In the short term, after their annus mirabilis United reverted back to their usual policy of prudence. It meant that United never reinforced the Treble winners, and on the contrary, actually became weaker due to the replacement of Peter Schmeichel by Mark Bosnich on a Bosman free. Bosnich was a fine shot-stopper and a highly rated young keeper at the time, but he was an uncertain kicker and poor distributor, attributes that – as Van der Sar would go on to prove – are more important in a United keeper than agility or reflexes. Although he had a fine game at the Bernabeu, Bosnich represented the continuation of a transfer policy that did not befit a club of United’s stature. Likewise, Ronny Johnsen’s injury proneness meant that a proper, top-of-the-line partner for Jaap Stam would have been desired, and although efforts were reportedly made to sign Sammy Kuffour from Bayern Munich, no one came in. Thus, Henning Berg stood in for Johnsen on that fateful night when Fernando Redondo’s sensational backheel made him look a fool and allowed Raul to deliver the killing blow. Would Kuffour have made a difference? Who knows, but the point is that even in the hour of United’s greatest triumph there were definite areas for improvement, and if United had the spending policy of, say, Juventus or Barcelona, the holes would more likely have been plugged. There was a window of opportunity in the summer of 1999 when the right couple of signings in the right positions could – sod it, would – have turned United into an awesome power, but for whatever reasons it was missed. As it was, the Veron and Van Nistelrooy deals were made two years too late, and still didn’t solve United’s most pressing problems.

The long term implications of this match were obviously profound, but at the time it wasn’t immediately clear that a major reconstruction was about to take place. Smyth and others have rightly mentioned that the Madrid game led to Ferguson’s great reform, but this didn’t happen right away. In the 2000-2001 season, United had replaced Bosnich with the World Cup-winning French goalkeeper Fabien Barthez and got Wes Brown back after a year out from cruciate injury, but kept the team largely intact (negotiations were also finalized for Van Nistelrooy to join, but his failed medical and the cruciate ligament injury he suffered afterwards would delay the transfer for a year). Although the team started off the opening European game in an explosive fashion by annihilating Anderlecht 5-1, they never topped their two group stages and ended up crashing out to Bayern in the quarters by losing both ties with performances of dispiriting impotence. Of particular consideration was the fact that United never won away the whole campaign, losing three times and drawing the rest (including knockout games), and was also notable for probably one of the most diabolical United performances I’ve ever seen, the away draw at Panathinaikos which was only secured through a barely deserved 90th minute equalizer by Scholes after being wretchedly outplayed by a poor opposition. If Ferguson harboured doubts about his approach before, then this was the season that made his mind up for him.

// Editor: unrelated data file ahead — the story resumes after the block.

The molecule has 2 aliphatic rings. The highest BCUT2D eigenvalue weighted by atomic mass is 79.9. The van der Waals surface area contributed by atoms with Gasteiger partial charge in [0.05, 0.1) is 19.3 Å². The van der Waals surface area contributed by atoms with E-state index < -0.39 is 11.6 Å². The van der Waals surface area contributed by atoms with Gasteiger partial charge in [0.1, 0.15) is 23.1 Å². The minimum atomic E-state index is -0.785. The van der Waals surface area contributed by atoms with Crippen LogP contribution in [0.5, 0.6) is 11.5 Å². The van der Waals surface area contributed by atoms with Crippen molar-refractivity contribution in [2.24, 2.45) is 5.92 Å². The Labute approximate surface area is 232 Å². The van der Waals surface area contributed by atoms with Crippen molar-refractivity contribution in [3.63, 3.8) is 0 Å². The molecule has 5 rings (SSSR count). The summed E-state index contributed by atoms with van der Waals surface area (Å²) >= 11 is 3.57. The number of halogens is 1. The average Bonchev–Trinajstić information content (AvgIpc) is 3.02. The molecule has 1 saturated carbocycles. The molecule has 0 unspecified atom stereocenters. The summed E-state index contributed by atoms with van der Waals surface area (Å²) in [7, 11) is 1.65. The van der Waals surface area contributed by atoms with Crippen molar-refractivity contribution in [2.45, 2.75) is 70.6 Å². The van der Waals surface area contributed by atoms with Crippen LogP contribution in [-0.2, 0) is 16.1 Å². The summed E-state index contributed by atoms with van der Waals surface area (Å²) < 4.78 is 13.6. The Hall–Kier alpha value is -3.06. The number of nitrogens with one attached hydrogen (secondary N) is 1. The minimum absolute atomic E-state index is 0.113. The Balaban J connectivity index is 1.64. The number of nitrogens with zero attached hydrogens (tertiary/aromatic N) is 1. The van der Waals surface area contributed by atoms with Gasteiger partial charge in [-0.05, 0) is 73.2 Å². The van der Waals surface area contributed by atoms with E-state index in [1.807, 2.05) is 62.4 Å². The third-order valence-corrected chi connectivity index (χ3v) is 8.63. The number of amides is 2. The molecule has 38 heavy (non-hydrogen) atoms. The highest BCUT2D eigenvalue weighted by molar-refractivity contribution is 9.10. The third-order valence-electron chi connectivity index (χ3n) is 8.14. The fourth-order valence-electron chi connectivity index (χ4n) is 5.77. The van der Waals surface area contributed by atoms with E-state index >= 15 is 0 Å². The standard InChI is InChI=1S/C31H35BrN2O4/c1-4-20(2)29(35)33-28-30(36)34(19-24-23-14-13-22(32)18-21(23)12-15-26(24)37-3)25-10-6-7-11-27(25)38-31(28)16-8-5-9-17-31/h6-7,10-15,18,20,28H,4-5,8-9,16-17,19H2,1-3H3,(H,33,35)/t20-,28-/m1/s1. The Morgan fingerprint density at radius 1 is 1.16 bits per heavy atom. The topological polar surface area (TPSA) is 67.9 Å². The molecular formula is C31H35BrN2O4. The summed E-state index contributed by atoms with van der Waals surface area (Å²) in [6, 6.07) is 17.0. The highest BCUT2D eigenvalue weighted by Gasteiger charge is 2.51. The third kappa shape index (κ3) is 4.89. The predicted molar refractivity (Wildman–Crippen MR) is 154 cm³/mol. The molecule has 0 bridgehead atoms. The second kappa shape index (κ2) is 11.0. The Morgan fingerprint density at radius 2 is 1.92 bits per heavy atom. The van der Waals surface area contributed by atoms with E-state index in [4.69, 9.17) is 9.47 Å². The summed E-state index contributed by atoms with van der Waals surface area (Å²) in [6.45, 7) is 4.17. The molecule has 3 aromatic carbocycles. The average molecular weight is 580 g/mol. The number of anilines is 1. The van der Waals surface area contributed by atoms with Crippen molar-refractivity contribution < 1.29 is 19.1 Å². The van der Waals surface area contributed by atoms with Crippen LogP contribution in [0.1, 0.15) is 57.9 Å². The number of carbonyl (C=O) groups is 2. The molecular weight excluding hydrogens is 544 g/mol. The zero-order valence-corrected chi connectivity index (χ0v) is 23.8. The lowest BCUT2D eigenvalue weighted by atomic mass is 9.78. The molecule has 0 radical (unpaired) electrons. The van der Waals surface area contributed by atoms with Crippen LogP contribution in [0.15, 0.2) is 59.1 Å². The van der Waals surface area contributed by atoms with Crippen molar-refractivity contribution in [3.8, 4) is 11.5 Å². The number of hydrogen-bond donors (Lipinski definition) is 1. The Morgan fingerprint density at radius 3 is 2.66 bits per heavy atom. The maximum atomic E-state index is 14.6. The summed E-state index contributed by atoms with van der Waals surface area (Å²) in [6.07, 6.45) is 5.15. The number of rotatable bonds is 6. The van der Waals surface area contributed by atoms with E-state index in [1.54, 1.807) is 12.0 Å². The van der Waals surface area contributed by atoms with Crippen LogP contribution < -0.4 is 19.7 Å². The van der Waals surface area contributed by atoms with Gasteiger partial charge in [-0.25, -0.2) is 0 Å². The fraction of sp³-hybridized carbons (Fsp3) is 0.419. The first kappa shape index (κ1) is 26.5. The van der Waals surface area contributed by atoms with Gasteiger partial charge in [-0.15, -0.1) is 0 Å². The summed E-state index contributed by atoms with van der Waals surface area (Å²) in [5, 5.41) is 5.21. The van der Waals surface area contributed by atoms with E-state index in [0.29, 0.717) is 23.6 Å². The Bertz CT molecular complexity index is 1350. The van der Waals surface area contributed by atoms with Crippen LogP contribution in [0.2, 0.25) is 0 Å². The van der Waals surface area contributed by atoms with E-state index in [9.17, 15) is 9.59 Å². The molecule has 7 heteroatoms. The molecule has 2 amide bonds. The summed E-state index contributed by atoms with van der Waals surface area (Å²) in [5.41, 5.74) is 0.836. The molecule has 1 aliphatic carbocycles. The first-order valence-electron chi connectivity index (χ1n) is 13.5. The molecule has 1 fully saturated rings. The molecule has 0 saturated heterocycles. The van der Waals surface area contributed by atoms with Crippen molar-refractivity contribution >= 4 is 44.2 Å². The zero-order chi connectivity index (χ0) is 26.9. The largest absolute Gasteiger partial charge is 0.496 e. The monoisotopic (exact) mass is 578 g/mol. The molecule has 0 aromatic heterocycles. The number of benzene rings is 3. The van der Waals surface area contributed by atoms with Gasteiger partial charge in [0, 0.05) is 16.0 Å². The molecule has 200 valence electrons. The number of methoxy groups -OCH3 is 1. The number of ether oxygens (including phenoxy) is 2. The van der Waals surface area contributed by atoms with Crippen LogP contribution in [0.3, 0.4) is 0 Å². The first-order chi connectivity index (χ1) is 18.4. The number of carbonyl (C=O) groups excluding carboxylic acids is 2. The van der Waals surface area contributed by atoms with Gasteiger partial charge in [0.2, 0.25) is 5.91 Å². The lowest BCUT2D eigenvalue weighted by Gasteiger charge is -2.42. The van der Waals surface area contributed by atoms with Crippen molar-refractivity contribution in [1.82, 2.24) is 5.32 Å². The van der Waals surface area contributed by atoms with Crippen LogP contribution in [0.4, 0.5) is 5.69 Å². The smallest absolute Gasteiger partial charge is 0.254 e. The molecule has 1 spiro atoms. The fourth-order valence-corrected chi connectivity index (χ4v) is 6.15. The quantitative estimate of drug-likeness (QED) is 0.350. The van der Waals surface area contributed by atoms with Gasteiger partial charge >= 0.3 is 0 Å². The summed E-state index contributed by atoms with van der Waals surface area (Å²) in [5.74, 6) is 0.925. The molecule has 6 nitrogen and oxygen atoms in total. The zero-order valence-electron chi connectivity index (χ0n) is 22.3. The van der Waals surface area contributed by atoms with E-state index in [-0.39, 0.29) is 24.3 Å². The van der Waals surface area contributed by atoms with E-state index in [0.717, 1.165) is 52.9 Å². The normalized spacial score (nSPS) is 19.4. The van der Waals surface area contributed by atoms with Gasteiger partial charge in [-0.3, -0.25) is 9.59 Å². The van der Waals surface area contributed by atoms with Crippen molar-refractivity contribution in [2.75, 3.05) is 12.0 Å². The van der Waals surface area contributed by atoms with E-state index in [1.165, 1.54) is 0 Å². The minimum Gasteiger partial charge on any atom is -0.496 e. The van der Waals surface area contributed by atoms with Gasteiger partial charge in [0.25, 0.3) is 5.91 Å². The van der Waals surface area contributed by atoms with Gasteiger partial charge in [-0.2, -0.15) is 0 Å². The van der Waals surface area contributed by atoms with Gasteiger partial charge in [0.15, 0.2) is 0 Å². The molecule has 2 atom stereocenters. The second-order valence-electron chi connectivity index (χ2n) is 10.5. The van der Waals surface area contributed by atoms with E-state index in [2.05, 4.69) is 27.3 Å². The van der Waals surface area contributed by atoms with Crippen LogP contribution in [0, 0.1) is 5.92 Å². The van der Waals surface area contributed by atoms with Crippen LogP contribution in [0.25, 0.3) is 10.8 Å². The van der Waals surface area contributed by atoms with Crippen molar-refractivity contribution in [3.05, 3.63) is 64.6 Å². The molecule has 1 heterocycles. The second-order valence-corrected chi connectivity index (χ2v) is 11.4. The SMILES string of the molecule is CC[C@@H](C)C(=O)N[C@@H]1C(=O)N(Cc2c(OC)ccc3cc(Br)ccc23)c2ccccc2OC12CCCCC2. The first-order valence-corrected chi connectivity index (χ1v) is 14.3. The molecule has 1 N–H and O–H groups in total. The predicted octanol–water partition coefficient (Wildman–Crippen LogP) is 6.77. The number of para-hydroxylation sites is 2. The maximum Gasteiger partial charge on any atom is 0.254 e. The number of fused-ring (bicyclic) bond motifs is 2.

It was really the following season when the Beckham-Scholes-Keane-Giggs axis was broken up, with the signing of Veron from the Man City of the era, Lazio. Although the transfer is now seen as a flop and the beginning of the end of a glorious era, United actually had their best European campaign since 1998-9, and probably the most sophisticated one yet under Ferguson. They registered emphatic away wins at Olympiakos and Boavista, and should also have beaten Bayern and Deportivo La Coruna during the group stages (the ties against the latter team lost through a couple of Barthez howlers which helped start turning public opinion against him). In the quarter-finals against Depor, United proved the effectiveness of the new system by winning their first knockout games in three years in handsome style, and I think they were scandalously unlucky to go out to Bayer Leverkusen in the semis which, had they won, would have sent Ferguson to Glasgow for the final against Real. The 2001-2 season showed that Ferguson was right in adopting the new approach in Europe: United were much harder to beat, passed the ball better and controlled games with greater maturity with Veron in the side, and this would last into the 2002-3 European campaign, when United beat Levenkusen and Juventus away (the latter a scintillating 3-0 victory, although many Juve players were reportedly sick from a flu outbreak) and only lost the two games when qualification from their group was assured. While some point to the defeat against the Galacticos of Madrid in the quarter-finals as further proof of the general malaise at Old Trafford and the folly of the Veron signing, in truth it was no shame to go out against the likes of Zidane, Figo and Ronaldo at their swaggering best, who showed up to be counted in a way they would not in the semis against Juventus (another expensively assembled side with over £80m spent on Buffon, Thuram and Nedved the year before).